Posts Tagged ‘Taylor Swift’

Artist Glossary of Industry Terms: Re-Recording Restrictions

August 24, 2019 Comments off

If you’ve been following the Taylor Swift situation with her former label, you’ve probably seen the unsurprising news that Taylor plans to re-record some or all of her prior catalog.  This raises the issue of the customary “re-recording restriction” and “re-producing restriction” found in artist and producer agreements respectively.

Re-recording restrictions are designed to give the label that invested in the recordings a reasonable time period to exploit their exclusive rights.  (This may also give Label 1 a chance to benefit if an artist they dropped enjoys new success on Label 2 sparking commercial interest in that artist’s back catalog.)

Here’s what these look like.  First a more negotiated one:

After the Term, Artist shall not, prior to the later of the following dates, perform for any person, firm, or corporation other than us, for the purpose of making Phonograph Records or Master Recordings, any Song which was recorded hereunder or under any other agreement between you or your affiliates and us or our affiliates for which we or our affiliates paid an advance against royalties hereunder or under such other agreement (whether or not in respect to Recording Costs) or which is released by us for commercial sale to the general public no later than six (6) months after the expiration of the Term; provided that if any such Song was recorded in a Master hereunder and we are otherwise entitled to release such Master in Phonograph Record form, prior to performing such Song for any third party for the purpose of making Phonograph Records, you shall notify us of our failure to have so released such Master and we shall have six (6) months after the date of such notice to so release such Master, upon which release the Song embodied in that Master shall be subject to the provisions of this subparagraph, and; further provided that if we fail to so release such Master within that six (6) month period, you shall have the right to perform that Song for any such third party irrespective of the provisions of this subparagraph:  (i) the date five (5) years subsequent to the last date on which a Master Recording embodying that Song was delivered to us hereunder (but a Master or arrangement thereof included on a “Greatest Hits” or “Best of” LP shall be deemed to have been last recorded when such Master was originally recorded; or (ii) the date two (2) years subsequent to the date on which the Term hereof ended.

And then a more plain vanilla one that is not negotiated (“you” refers to the artist’s loan out personal services corporation):

You warrant and represent that you have the sole and exclusive right to the services of Artist as required herein. You warrant and represent that Artist will not perform for any Person other than Label (and neither you nor Artist will license or consent to or permit the use by any Person other than Label of Artist’s name or likeness) for or in connection with the recording or exploitation of any Record embodying a Composition recorded or delivered by Artist under this agreement prior to the later of (i) the date five (5) years after the date of Delivery hereunder to Label of the last Master embodying that Composition, or (ii) the date two (2) years after the expiration or termination of the term of this agreement or any subsequent agreement between Label and you or Artist or any other Person furnishing Artist’s recording services. Your agreement with the individual producer of each Master hereunder will restrict said producer from producing a Composition produced by such individual hereunder on another Master for any Person other than Label for at least two (2) years from the date of Delivery to Label of such Master.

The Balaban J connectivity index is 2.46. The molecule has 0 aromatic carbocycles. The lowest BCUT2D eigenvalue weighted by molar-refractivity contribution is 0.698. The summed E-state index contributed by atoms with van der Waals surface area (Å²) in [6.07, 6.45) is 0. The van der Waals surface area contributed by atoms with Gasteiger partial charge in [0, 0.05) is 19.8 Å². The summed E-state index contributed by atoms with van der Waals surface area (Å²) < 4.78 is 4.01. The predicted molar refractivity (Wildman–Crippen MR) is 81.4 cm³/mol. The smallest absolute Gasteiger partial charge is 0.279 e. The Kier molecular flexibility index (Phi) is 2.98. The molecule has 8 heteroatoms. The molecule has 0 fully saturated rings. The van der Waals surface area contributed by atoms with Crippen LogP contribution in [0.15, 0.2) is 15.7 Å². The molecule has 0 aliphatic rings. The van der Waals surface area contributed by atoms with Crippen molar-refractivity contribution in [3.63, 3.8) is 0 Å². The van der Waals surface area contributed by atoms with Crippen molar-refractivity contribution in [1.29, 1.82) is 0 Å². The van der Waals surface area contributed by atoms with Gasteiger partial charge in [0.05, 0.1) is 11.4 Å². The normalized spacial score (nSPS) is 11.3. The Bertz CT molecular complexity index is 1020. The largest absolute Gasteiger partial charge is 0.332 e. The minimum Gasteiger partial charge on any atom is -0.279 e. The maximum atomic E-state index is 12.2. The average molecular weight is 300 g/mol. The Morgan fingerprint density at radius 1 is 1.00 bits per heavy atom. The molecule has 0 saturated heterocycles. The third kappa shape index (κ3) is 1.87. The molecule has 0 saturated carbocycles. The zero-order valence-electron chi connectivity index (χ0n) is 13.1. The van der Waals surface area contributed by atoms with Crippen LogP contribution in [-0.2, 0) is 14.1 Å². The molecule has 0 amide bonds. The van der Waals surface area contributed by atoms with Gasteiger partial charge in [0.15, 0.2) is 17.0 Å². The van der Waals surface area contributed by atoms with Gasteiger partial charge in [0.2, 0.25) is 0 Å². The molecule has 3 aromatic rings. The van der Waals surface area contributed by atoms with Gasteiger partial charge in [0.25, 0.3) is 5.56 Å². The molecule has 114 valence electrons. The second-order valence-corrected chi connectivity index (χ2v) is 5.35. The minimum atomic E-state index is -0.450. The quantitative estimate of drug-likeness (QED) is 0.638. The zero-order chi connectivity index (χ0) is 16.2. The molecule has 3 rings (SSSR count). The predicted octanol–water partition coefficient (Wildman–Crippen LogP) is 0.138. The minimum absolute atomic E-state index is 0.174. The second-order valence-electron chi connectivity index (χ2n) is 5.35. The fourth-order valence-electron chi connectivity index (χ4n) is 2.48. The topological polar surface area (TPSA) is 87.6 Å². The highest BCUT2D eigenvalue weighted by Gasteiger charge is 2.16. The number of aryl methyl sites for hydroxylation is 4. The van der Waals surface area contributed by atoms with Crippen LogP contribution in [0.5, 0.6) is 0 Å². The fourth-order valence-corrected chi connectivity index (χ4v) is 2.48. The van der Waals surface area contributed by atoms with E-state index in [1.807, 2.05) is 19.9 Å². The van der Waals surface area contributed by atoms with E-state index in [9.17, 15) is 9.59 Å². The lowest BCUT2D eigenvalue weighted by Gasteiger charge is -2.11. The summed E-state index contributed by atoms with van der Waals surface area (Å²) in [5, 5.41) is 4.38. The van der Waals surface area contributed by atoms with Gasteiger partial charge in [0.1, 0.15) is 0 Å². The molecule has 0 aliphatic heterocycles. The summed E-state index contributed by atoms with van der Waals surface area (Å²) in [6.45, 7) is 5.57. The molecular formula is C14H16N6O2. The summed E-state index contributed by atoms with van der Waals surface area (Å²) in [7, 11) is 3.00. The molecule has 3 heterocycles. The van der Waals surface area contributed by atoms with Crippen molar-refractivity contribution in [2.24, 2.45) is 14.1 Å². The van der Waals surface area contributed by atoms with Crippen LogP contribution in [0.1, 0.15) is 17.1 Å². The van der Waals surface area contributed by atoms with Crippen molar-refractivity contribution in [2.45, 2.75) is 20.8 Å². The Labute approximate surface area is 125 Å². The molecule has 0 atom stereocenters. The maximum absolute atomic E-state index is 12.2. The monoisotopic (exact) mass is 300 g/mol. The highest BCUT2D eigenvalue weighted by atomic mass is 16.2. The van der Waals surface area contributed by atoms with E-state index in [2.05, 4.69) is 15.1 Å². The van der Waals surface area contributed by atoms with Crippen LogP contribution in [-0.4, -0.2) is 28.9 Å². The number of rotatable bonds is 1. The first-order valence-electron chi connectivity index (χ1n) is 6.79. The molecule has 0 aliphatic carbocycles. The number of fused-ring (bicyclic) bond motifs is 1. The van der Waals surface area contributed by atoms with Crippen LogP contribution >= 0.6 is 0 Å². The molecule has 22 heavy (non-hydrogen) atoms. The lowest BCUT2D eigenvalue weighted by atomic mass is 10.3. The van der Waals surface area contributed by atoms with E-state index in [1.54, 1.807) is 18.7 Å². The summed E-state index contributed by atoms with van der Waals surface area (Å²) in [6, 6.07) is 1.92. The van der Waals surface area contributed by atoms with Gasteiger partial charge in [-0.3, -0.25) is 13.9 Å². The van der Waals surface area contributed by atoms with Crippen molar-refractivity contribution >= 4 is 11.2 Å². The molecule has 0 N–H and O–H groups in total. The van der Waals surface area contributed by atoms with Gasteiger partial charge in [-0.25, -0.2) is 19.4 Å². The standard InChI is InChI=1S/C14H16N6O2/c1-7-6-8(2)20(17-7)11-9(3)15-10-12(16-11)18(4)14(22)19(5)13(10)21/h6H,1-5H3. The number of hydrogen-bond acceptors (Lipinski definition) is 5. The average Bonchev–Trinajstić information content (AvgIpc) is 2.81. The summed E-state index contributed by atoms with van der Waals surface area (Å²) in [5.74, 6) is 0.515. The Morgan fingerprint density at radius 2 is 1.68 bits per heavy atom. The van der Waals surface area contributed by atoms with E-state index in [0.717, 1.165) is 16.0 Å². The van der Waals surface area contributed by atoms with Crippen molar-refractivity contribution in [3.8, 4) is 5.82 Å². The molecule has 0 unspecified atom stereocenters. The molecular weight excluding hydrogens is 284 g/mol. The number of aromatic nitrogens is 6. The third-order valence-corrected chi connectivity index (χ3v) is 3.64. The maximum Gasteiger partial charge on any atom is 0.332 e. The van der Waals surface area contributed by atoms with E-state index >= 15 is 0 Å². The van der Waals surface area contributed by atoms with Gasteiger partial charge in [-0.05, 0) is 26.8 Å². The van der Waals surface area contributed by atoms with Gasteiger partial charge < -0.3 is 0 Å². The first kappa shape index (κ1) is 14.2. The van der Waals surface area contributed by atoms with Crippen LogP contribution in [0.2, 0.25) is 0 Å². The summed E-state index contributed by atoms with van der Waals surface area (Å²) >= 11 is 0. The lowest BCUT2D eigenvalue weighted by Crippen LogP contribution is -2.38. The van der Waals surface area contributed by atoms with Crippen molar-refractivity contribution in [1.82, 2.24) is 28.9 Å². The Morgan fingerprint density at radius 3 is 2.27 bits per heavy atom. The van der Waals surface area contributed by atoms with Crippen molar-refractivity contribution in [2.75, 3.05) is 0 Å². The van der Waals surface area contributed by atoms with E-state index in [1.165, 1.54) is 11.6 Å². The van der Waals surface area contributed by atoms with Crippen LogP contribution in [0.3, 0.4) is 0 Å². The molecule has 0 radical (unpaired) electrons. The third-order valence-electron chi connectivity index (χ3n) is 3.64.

Note that this language includes a flow down requirement for the producer agreement–one that is typically negotiated by the artist engaging the producer (not the label).  So if the artist plans to use their original producer, you want to be sure that the producer’s re-recording restriction is not more restrictive than the artist’s.

There is a long history (particularly in Nashville) of artists re-recording their hits and it is a standard–albeit not that common–practice that could easily be anticipated.

Sometimes this happens significantly after the artist is dropped.  Quick story–in one situation, we were releasing a “best of” compilation with the cooperation and participation of an artist who had been off the label for a good ten years.  It turned out that they had one track we didn’t own that was a big hit.  It would have been nice for the fans to include it on our record.  I asked the releasing label for a license and offered very reasonable terms, including a generous advance that was likely well more than the label would have earned in royalties even under the very fair royalty rate we offered.  The band was ready to go back into the studio and reunite for this recording.